sexes, met to pass the evenings in discoursing upon whatever

  agreeable subjects were occasionally started; and although we are

  apt to ridicule the sublime Platonic notions they had, or

  personated in love and friendship, I conceive their refinements

  were grounded upon reason, and that a little grain of the romance

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  is no ill ingredient to preserve and exalt the dignity of human

  nature, without which it is apt to degenerate into everything that

  is sordid, vicious, and low. If there were no other use in the

  conversation of ladies, it is sufficient that it would lay a

  restraint upon those odious topics of immodesty and indecencies,

  into which the rudeness of our northern genius is so apt to fall.

  And, therefore, it is observable in those sprightly gentlemen about

  the town, who are so very dexterous at entertaining a vizard mask

  in the park or the playhouse, that, in the company of ladies of

  virtue and honour, they are silent and disconcerted, and out of

  their element.

  There are some people who think they sufficiently acquit themselves

  and entertain their company with relating of facts of no

  consequence, nor at all out of the road of such common incidents as

  happen every day; and this I have observed more frequently among

  the Scots than any other nation, who are very careful not to omit

  the minutest circumstances of time or place; which kind of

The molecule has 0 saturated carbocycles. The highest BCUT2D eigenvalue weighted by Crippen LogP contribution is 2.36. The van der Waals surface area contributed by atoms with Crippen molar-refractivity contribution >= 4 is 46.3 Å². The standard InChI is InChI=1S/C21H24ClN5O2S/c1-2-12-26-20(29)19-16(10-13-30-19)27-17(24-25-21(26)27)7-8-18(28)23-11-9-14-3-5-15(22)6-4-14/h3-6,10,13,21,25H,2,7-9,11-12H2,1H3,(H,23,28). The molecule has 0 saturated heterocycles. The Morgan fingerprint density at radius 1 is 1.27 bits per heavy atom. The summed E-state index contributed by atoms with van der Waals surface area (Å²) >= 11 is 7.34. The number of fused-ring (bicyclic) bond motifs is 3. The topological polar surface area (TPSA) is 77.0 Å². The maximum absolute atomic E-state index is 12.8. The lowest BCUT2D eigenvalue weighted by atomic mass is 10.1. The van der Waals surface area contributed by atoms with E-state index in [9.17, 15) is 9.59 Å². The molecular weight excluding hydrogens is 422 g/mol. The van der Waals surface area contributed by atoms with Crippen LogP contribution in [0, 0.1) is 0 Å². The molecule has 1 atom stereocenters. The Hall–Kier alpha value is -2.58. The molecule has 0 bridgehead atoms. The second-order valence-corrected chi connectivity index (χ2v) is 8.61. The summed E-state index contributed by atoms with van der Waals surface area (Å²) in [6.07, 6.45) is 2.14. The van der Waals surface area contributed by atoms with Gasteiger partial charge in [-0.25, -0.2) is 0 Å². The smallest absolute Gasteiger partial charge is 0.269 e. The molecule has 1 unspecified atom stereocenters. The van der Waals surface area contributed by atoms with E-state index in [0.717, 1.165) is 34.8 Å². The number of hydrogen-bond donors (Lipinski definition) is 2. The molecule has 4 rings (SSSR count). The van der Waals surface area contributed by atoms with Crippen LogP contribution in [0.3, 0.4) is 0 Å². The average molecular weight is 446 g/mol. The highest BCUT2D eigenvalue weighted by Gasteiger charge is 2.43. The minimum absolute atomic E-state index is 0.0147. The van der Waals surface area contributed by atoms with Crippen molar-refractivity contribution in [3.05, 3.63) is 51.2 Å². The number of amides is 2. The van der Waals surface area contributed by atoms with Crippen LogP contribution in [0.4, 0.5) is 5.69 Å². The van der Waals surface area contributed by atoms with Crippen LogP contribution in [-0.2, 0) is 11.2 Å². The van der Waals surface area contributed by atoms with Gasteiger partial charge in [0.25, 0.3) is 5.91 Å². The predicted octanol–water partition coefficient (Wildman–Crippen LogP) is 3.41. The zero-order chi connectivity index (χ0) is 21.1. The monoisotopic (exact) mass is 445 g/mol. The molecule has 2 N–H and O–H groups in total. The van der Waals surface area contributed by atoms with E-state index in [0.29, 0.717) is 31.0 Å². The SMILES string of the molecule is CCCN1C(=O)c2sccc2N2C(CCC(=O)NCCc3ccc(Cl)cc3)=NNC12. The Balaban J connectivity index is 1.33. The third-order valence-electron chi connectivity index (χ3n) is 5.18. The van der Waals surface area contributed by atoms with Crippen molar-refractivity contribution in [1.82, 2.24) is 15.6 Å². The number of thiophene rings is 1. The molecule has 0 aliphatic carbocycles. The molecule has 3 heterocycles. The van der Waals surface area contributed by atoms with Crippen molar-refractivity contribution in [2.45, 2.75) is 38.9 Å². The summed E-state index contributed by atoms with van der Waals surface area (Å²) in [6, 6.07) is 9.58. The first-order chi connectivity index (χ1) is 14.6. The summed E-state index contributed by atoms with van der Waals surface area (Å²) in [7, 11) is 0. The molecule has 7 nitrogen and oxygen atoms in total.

discourse, if it were not a little relieved by the uncouth terms

  and phrases, as well as accent and gesture peculiar to that

  country, would be hardly tolerable. It is not a fault in company

  to talk much; but to continue it long is certainly one; for, if the

  majority of those who are got together be naturally silent or

  cautious, the conversation will flag, unless it be often renewed by

  one among them who can start new subjects, provided he doth not

  dwell upon them, but leaveth room for answers and replies.

  CHAPTER XVI - THOUGHTS ON VARIOUS SUBJECTS.

  WE have just enough religion to make us hate, but not enough to

  make us love one another.

  Reflect on things past as wars, negotiations, factions, etc. We

  enter so little into those interests, that we wonder how men could

  possibly be so busy and concerned for things so transitory; look on

  the present times, we find the same humour, yet wonder not at all.

  A wise man endeavours, by considering all circumstances, to make

  conjectures and form conclusions; but the smallest accident